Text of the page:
At the risk of exercising your patience, there is one last thing I must add to my potty-training series. And I promise you, this will be the very last post about potty training, because I can confidently say that we’ve made it. 4 months since we’ve started and Eric is managing his toilet needs just fine.
But here is a thing that I’ve done wrong and I hope you don’t follow my footsteps – I bought him a Weeman toilet trainer, and it was an annoying mistake. At the first glance it looked great, and both I and my friend who’s got a two-year-old fell for it, but we both regretted the purchase.
Weeman is a piece of plastic that clips onto the toilet, and the great idea was for the boy to wee standing up, unaided. Sounds great, ha? Any busy mum would appreciate it – if it worked, that is.
This is how it’s supposed to work – clip it to the toilet, let your boy do his thing, fold the Weeman into the toilet bowl, flush, you’re done.
This short video is showing it all in action, click below to play:
In reality there are quite a few bits that don’t work.
First, the thing falls off the toilet. It will stay on if you clip it and leave it, but if you try to slide it to the side, so that you could sit on the toilet yourself, it will fall off.
Second, if your boy tries to empty it himself, everything will get spilled on the floor. Only an adult can manage to carefully lift the plastic pocket and place it above the toilet bowl before tilting it.
Third, when you leave the plastic pocket inside the toilet and flush, the plastic pocket is supposed to get flushed, but in reality this doesn’t work well and disgusting yellow stains are left on the pocket, forcing you to remove it and wash it every time, just like a potty.
All in all, Weeman was a waste of money and time, and a disappointment.
The verdict: we like peeing under trees better :)
Assuming that you already know why I am hesitating to get pregnant again, here is why I’d do it anyway:
A life-long family connection
I have a brother. I love him with all my heart and would trust him with my life. This says everything about our relationship. My husband, on the other hand, doesn’t have any siblings, and says he always missed having a brother or a sister when he was a kid. How can I deprive my kid of having a sibling, a play-mate, a soul-mate, the closest family he’ll have after Rob and I are gone from this world?
I’ve read an article about this actress, she was telling her life story and talked about a tragedy that she was unable to cope with – her 2 brothers died unexpectedly when they were in their 40s. Normally I am not that easily influenced or moved by the stuff that I read, but one thing she said I will never forget. She said “Most of us on different levels expect to lose our parents, but when a sibling dies, it comes as a huge shock because subconsciously we expect to share our whole life with our siblings”. If that’s not a reason to give Eric a brother or a sister, then I don’t know what is.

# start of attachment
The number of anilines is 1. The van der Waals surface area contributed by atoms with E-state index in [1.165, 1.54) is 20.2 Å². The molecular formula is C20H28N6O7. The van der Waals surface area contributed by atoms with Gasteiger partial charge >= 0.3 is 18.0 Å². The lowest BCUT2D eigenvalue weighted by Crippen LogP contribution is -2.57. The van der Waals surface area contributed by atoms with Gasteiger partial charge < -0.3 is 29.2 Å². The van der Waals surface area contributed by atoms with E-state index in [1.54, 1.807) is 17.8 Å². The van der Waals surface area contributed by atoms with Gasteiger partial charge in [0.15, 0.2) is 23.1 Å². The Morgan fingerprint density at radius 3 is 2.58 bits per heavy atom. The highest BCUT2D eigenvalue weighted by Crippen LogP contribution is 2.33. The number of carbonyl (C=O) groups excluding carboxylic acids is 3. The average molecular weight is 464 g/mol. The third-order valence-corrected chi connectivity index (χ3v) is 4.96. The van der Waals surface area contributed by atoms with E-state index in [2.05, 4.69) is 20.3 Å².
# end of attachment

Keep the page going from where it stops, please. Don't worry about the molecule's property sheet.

My biological clock is ticking. Right now there is a window of choice and I can decide whether or not I want to have kids, but soon – maybe even sooner than I think, it will not be up to me any more. And the chances for a healthy pregnancy and a healthy baby are reducing with every passing year. There’s a deadline on this decision and waiting too long to say “Yes” can mean that I said “No”.
To live those moments again
When I got pregnant the first time, I had no idea what to expect. The pregnancy and the first months with the baby were quite stressful, because I simply didn’t know whether or not I will be able to cope with it all. That’s why I was too preoccupied to enjoy the moments with Eric. Rocking him, holding him, his first smile, first laugh, the first tooth. These moments will never return, and for some reason I can’t bear the thought that I will never experience that again. Too sentimental? Maybe.
Because we make good parents
Before we had Eric I thought I’d be a hopeless mother. I imagined myself being negligent, ignorant and unfit to be raising a baby. Not kidding. Parenting was never something I was interested in – well, my feelings towards marriage were the same before it was my turn to become a wife :)
Now I can see that I do a pretty good job, being a mother and a wife. And I enjoy doing it, most of the time. So why not do even more of it? It might be fun!
What are your reasons to have or to not have another child?
My loyal readers, I apologize. A lot has happened. Eric got very sick and proved to me once again that I am capable of a lot, to help my baby get better. That I am a Mom first, a wife second, and a blogger third.
But now he’s all better (in fact our whole family is a lot better) and I can ‘blog happily ever after’ – which I intend to do starting tomorrow! I’ve got so much to tell you, so many things to share – tough times are great learning opportunities.
See you all soon!
This question has been on my mind a lot lately. Maybe Eric’s second birthday triggered it all and maybe it’s the endless questions of everybody we know (and don’t know!) “So when are you having another child?”.
It’s funny how people feel completely free to ask you such a personal question – especially the perfect strangers. Hello, my dear cashier lady, thanks for putting my groceries into the nice plastic bags, can you please tell me why you’re so interested in the number of children I will – or will not – have? I don’t even know your name and might never see you again. Actually, from now on, I will make sure I never see you again – and if I do, I will go to another register.